As many of my readers know, I spend a fair amount of time online. I love interacting with other docs that do what I do, and even more so, I love interacting with women that have the conditions that I treat. Even though I have left academics, I am a teacher at heart, and enjoy the opportunity to pass on what I have learned when I can.
One of the biggest questions I see is about how endometriosis care is paid for.
Unlike typical care, many endometriosis physicians are not under contract with insurers for care. This creates a whole different system for payment of medical care that is confusing to many patients – so let me explain it here. Read more…
Recently I read an article by Lena Dunham, describing her life with endometriosis, treatment she has undergone, and how her life has been since. Its a very poignant article about a successful woman who has been held back by her condition, yet also a story of incredible perseverance despite tremendous barriers. Ms Dunham is a successful actress, producer, writer, and director, having created multiple films and the wildly successful (and awesome!) HBO series Girls, both as writer/director/producer and as principal actress. She is also a woman who did these things despite tremendous pain from endometriosis.
This video discusses a case involving partial thickness colonic/rectal endometriosis with severe pain with defecation. The video demonstrates dissection technique for bowel mobilization and resection of the lesion, as well as generalized intraperitoneal and retroperitoneal dissection techniques.
For clinical consultation with Dr Fogelson in Portland, OR, contact Pearl Women’s Center at 503-771-1883
This is a video describing and demonstrating technique for resection of stage I endometriosis, performed and narrated by Dr Nicholas Fogelson of Pearl Women’s Center in Portland, OR. Drs Fogelson and Rosenfield are available for clinical consultation, seeing patients from Portland, the Pacific Northwest, and around world.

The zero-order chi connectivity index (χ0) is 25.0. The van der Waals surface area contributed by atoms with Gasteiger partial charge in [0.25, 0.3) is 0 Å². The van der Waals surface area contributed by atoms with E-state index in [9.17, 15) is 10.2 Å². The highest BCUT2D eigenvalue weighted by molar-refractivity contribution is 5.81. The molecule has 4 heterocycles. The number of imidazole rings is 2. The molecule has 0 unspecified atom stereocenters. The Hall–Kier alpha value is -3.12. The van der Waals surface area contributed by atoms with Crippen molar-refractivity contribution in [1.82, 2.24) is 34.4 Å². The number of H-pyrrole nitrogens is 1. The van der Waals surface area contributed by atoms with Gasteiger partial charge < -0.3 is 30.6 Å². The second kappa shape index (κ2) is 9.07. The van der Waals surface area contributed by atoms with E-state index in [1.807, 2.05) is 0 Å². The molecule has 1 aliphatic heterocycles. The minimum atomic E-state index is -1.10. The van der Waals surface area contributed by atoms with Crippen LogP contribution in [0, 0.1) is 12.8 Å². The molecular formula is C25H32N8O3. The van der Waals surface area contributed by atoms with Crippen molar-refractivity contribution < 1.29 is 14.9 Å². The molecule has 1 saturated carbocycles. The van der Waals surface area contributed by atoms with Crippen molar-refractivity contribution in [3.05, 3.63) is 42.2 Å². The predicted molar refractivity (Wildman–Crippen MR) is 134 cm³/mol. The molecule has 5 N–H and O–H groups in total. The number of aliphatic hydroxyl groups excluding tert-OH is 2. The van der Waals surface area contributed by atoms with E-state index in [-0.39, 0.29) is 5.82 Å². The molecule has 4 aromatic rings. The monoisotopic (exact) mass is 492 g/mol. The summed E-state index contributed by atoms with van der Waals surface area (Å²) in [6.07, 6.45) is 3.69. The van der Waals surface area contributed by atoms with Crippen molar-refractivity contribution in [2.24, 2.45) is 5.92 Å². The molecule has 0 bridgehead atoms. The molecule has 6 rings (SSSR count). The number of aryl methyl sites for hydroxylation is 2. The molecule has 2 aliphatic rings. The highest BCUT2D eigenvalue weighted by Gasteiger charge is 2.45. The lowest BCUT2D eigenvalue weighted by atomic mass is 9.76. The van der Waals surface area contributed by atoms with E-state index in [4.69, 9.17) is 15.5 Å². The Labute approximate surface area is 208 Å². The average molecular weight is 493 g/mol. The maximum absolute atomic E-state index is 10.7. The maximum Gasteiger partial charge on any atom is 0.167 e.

The following is a cross post of a blog post we wrote for the MIRI network (http://www.miriwomen.com), a network of expert gynecologic surgeons.
Nicholas Fogelson, MD, Richard Rosenfield, MD
Pearl Women’s Center, Portland, OR
- Why am I bleeding so much?
Heavy menstrual bleeding (menorrhagia) is one of the top reasons that women seek gynecologic care with us. When we consider bleeding, we have to think of two different systems that are involved – the endocrine (or hormone ) system, and the structural system, which in this case is the uterus itself.
The uterus is a muscular sac that in its normal function serves as a place to carry a pregnancy and to deliver the baby. As far as we know, that’s its only function. In order to serve that function it works in concert with the endocrine system to prepare a place for an embryo to implant and grow every month. If a pregnancy occurs, there is no bleeding that month and a pregnancy ensues. If there is no pregnancy, the bed of endometrium (uterine lining) is shed in what we know as a menstrual cycle. If a woman has normal hormonal function, and the uterus is normal in shape and contour, then in most cases she will have a relatively light and short menstrual cycle. At least that’s the way it is supposed to work! In women who are having exceedingly heavy menstrual, some part of this system is having a problem.